The July jobs report will give lawmakers a look at the strength of the U.S. economy as COVID - 19 cases climb and multitrillion spending plans make their way through Congress.
Texas Rep. Kevin Brady, the top Republican on the House Ways and Means Committee, told FOX Business that he is looking at three key indicators within the report as measures of how well the U.S. economy is recovering under the current administration's policies.
One of those indicators is wages, which Brady noted have grown during the year at a slower pace than inflation. The consequence has been a reduction in Americans' purchasing power.
Wages were up 0.3% month over month and 3.6% year over year in June.
However, the nonsupervisory average hourly production and real workers dropped by 2.2% year over year, according to the Bureau of Labor Statistics.
Consumer prices grew for the month ended June 5.3%.
I'm convinced the reason economic optimism is down, and consumer sentiment is down, and the president's net job approval rating on the economy is down, is because people are seeing rising prices in nearly every aspect of their lives, Brady told FOX Business.
Another concern of businesses around the country is moving more workers from the sidelines into the labor force.
The labor force participation rate in June was 61.6%, representing the active workforce of the economy. That is 1.7 percentage points below pre-pandemic levels.
Brady raised concerns about not only expanded jobless benefits that are still in use in roughly half the country, but also expanded Child Tax Credit, which he said may already be discouraging workers from seeking out employment opportunities.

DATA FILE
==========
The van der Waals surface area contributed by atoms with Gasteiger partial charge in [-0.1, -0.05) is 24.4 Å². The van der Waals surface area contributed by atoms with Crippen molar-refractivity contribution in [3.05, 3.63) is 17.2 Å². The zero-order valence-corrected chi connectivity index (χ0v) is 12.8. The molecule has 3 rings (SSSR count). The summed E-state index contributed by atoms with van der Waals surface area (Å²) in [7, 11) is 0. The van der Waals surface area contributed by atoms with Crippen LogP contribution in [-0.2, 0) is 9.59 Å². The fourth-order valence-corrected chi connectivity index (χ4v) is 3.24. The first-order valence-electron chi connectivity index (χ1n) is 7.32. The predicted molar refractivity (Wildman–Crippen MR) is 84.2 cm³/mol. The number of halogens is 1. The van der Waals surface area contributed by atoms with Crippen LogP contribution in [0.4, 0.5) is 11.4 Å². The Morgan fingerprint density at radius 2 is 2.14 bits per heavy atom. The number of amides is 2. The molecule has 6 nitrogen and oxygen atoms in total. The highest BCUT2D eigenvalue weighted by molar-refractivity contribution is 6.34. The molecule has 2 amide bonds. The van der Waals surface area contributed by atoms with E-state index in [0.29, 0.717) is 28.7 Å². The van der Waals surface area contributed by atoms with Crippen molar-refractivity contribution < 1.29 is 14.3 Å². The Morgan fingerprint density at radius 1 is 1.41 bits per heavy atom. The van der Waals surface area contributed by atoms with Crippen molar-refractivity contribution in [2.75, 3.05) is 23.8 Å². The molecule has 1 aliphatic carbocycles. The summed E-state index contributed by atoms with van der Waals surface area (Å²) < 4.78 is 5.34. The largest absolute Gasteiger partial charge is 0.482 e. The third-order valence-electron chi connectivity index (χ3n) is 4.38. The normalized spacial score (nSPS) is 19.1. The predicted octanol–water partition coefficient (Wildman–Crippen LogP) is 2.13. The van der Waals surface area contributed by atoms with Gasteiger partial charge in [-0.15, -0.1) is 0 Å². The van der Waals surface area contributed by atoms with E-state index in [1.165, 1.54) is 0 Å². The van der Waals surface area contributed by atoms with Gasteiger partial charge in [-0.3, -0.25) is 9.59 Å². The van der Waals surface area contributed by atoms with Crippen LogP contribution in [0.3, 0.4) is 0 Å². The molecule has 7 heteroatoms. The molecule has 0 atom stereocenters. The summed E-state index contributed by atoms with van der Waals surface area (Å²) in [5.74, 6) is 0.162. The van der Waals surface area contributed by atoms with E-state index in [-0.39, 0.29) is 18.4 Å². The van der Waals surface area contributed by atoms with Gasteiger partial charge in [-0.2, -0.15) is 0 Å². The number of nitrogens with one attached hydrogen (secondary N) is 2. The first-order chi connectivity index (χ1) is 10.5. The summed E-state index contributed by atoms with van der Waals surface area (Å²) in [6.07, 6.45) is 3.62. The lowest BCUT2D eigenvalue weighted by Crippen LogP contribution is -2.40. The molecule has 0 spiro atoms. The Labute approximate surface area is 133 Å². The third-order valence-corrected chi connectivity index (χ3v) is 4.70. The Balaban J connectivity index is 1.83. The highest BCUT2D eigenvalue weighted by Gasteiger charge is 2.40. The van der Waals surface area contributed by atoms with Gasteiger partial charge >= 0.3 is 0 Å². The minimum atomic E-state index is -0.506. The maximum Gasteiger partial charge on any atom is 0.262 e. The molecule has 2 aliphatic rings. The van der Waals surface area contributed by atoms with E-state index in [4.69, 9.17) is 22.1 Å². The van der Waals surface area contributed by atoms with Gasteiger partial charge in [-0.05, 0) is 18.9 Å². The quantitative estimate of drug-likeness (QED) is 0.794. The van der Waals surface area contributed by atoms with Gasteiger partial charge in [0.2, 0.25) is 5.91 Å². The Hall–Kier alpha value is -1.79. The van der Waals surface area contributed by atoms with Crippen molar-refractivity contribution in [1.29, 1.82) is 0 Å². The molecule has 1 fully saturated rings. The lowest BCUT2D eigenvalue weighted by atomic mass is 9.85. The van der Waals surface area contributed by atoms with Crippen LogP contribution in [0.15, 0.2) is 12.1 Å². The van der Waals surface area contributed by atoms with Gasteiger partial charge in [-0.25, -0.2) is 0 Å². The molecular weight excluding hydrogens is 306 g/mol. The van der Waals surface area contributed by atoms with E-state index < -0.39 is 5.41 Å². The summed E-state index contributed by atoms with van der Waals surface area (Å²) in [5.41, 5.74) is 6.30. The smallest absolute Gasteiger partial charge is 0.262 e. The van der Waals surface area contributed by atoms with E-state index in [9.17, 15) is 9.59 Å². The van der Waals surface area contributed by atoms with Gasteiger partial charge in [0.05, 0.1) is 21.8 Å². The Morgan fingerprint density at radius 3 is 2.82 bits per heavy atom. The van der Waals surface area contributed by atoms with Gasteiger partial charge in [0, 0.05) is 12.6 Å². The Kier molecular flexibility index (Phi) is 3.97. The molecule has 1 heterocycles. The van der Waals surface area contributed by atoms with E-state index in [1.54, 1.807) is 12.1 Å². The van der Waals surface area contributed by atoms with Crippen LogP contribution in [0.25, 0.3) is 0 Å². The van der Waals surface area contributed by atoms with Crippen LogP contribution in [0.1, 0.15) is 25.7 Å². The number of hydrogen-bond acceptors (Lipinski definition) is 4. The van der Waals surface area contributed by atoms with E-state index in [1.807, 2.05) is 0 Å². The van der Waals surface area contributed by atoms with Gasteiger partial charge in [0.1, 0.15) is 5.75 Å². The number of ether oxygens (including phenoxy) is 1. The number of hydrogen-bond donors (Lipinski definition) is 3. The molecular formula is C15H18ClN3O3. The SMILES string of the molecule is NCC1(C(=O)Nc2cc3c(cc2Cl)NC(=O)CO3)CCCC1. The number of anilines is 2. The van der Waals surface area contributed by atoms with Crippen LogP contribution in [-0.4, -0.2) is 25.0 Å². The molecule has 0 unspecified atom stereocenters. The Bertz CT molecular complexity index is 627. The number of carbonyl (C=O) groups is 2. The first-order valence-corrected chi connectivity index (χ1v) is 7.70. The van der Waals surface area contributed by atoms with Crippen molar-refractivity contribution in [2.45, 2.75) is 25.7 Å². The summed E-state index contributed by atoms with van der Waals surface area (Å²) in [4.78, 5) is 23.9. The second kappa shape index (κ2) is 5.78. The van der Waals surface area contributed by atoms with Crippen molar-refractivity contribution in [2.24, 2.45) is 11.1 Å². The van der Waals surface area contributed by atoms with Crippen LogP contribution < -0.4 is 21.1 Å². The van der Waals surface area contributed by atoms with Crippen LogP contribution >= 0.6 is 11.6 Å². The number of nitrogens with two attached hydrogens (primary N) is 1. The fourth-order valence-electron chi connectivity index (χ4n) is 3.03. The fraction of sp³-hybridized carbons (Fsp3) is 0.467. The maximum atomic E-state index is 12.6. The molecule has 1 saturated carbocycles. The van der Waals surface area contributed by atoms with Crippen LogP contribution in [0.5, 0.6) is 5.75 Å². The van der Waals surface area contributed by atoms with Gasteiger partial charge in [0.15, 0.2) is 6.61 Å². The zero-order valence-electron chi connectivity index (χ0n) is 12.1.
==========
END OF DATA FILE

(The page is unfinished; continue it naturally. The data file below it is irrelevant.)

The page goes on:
Now with the child tax credit kicked in, we're hearing from businesses that they are losing workers as a result of that or that they're worried that this is yet another reason why they are not seeing applicants, Brady said.
The expansion of Child Tax Credit is $3,600 for children under 6 and $3,000 for children between 6 and 17 years old.
The IRS will claim half of the total credit in advance monthly payments from July 15, while taxpayers will pay the remainder when they file their 2021 return.
The Federal Reserve chair Jerome Powell said during a press conference last month that it is an unusual situation to have the ratio of vacancies to unemployed as high as it is. He explained that the Central Bank believed that people are not seeking to return to their old jobs, but looking for new opportunities and some are still hesitant to return because of the health risks posed by virus.
Brady said, in addition to Brady's arguments, the number of jobs that are created will be important, referencing a projection the White House gave Congress regarding the number of positions the American Jobs Plan would create.
As of June, the economy was down nearly 700,000 jobs from that goal. In June, the U.S. economy added 850,000 jobs.